Virginia Milita Uniform 1861

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Johnny_Reb_1865

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c1a06d1d26e6cd9aeff78201c03690e1.jpg


Here is an unidentified fellow who served with the Virginia State Milita wearing a regulation frockcoat.

(I think he may have been an officer but I'm not sure correct me if I'm wrong)

What would the enlisted men of the Virginia Milita have worn?

Frockcoats or shell jackets?

Can someone please help me out with this?






Virginia Militia Uniform Regulations
From the 1858 The Militia Law of Virginia pp. 111-118
Coat
"All officers are to wear a frock coat of dark blue cloth; the skirt to extend from two-thirds to three-fourths of the distance from the top of the hip to the bend of the knee; single-breasted for captains and lieutenants; double-breasted for all other grades. For cavalry - Same color, material, &c. as above; collar and cuffs to be edged with a cord or welt of yellow cloth. For artillery - The same as for cavalry; trimmings of scarlet cloth. For infantry - The same as for artillery; trimmings of sky blue cloth. For riflemen - The same as for infantry; trimmings of emerald green cloth."
 
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May 12, 2018
I’m not an expert on Southern uniforms, but generally pre-war enlisted militia men would have worn frock coats, assuming they were following similar regulations to those of the US Army of the time. The regulations you quoted are pretty much verbatim the same as the US Army Regulations. This guy seems to have shoulder bars, and a nine button frock which would make him a company grade officer. If I had to guess, I’d say 2nd Lt?
 

captaindrew

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Frock coats were very popular early on and stayed so for officers but enlisted men were changed over to the much easier to produce shell jackets once the clothing depots started to get cranking. The militia men most likely started the war in their regulation militia uniforms but I'm sure changed to regular issued uniforms when they became available.
 
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JPK Huson 1863

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I don't mean to side track the conversation but it's a terrific picture. I'm biased though- smitten by men's cravats. They're MUCH more attractive than ties, wish they'd ditch those things and bring these back. Doesn't it add dignity you just don't get from those flapping bits of cloth inflicted on men as ' fashion '?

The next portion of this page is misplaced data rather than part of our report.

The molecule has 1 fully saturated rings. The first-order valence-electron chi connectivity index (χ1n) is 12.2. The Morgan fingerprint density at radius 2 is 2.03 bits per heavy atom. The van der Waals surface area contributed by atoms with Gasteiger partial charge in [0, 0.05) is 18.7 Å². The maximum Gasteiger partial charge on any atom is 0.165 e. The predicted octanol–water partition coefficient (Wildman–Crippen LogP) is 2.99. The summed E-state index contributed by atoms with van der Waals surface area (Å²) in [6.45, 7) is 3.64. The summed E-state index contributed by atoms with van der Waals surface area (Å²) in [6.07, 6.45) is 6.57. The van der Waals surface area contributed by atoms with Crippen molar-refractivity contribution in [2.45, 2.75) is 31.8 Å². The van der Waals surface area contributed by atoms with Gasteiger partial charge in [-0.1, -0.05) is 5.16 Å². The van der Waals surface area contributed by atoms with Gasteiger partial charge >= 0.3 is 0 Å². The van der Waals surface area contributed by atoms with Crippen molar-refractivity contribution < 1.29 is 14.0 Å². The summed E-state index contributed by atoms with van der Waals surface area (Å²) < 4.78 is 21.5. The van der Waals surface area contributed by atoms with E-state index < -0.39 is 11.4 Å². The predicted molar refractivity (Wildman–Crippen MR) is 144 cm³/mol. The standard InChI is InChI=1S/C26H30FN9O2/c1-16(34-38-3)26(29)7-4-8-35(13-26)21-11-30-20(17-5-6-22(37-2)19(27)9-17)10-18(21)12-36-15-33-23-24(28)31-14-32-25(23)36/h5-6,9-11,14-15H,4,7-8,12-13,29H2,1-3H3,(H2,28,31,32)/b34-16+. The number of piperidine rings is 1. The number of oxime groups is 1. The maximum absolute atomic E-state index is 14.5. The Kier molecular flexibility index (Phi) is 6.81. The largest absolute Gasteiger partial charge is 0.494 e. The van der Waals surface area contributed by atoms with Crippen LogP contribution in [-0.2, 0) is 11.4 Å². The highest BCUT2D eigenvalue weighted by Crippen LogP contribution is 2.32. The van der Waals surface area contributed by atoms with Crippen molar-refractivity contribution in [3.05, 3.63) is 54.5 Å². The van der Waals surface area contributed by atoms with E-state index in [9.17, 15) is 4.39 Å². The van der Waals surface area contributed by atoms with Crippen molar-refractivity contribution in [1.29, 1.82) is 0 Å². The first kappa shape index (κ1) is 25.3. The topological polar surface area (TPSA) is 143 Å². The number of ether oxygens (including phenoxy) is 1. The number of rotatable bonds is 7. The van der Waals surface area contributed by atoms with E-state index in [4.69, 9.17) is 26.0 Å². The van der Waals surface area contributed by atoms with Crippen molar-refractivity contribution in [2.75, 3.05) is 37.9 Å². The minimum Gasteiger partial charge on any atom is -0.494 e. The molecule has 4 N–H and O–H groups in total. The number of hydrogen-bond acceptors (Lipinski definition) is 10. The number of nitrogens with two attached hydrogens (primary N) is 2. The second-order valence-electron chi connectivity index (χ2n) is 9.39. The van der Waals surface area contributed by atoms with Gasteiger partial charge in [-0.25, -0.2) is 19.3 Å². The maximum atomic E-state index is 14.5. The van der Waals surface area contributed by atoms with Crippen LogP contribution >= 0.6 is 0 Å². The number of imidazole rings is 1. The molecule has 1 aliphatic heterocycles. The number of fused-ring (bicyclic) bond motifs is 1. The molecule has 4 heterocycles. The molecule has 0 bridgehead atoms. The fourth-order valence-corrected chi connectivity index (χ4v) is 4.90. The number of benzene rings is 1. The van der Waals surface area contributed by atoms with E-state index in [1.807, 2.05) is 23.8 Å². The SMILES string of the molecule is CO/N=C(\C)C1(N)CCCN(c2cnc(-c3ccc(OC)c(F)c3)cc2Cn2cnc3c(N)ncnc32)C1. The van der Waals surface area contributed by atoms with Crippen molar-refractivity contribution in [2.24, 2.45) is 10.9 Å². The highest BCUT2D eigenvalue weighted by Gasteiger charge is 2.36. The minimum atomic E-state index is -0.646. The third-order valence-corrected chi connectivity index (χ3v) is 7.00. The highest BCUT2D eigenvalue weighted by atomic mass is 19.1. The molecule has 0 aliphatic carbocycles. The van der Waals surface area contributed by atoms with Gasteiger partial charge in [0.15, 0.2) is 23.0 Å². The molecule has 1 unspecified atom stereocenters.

va 1861 cravat.jpg
 

Johnny_Reb_1865

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I’m not an expert on Southern uniforms, but generally pre-war enlisted militia men would have worn frock coats, assuming they were following similar regulations to those of the US Army of the time. The regulations you quoted are pretty much verbatim the same as the US Army Regulations. This guy seems to have shoulder bars, and a nine button frock which would make him a company grade officer. If I had to guess, I’d say 2nd Lt?
Thanks for pointing that out. I wasn't sure if he was cavalry or an officer.
I don't know much about prewar Milita uniforms.
 

Johnny_Reb_1865

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Nov 3, 2019
Frock coats were very popular early on and stayed so for officers but enlisted men were changed over to the much easier to produce shell jackets once the clothing depots started to get cranking. The militia men most likely started the war in their regulation militia uniforms but I'm sure changed to regular issued uniforms when they became available.
So would an enlisted man in the Virginia State Milita have worn a frock coat or a shelljacket?
 
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major bill

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Some militia units would have worn coatees (tail coats) as well. Some militia companies would have had dress uniforms as well as undress or fatigue uniforms.
 

Rhea Cole

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originalCMG-1.jpg


Company A 31st Virginia Militia, the Continental Morgan Guard, organized July 4, 1855. Entered Confederate service as Company K 5th Virginia June 20, 1861.

cmgcoat.jpg

Resembling a Revolutionary War uniform, 31st militia wore doe skin breeches, black top boots, buff cashmere waste coats & black trim-corner hats with a flowing white swan plume. They also wore white shirts with a ruffled front.
 
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major bill

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Many militia companies adopted Revolutionary War style uniforms during the 75th anniversary in 1851. This style was picked up by anti immigrant groups who formed militia or other groups for parades. From 1851 to 1860 Revolutionary War style uniforms were see in Northern and Southern states.
 
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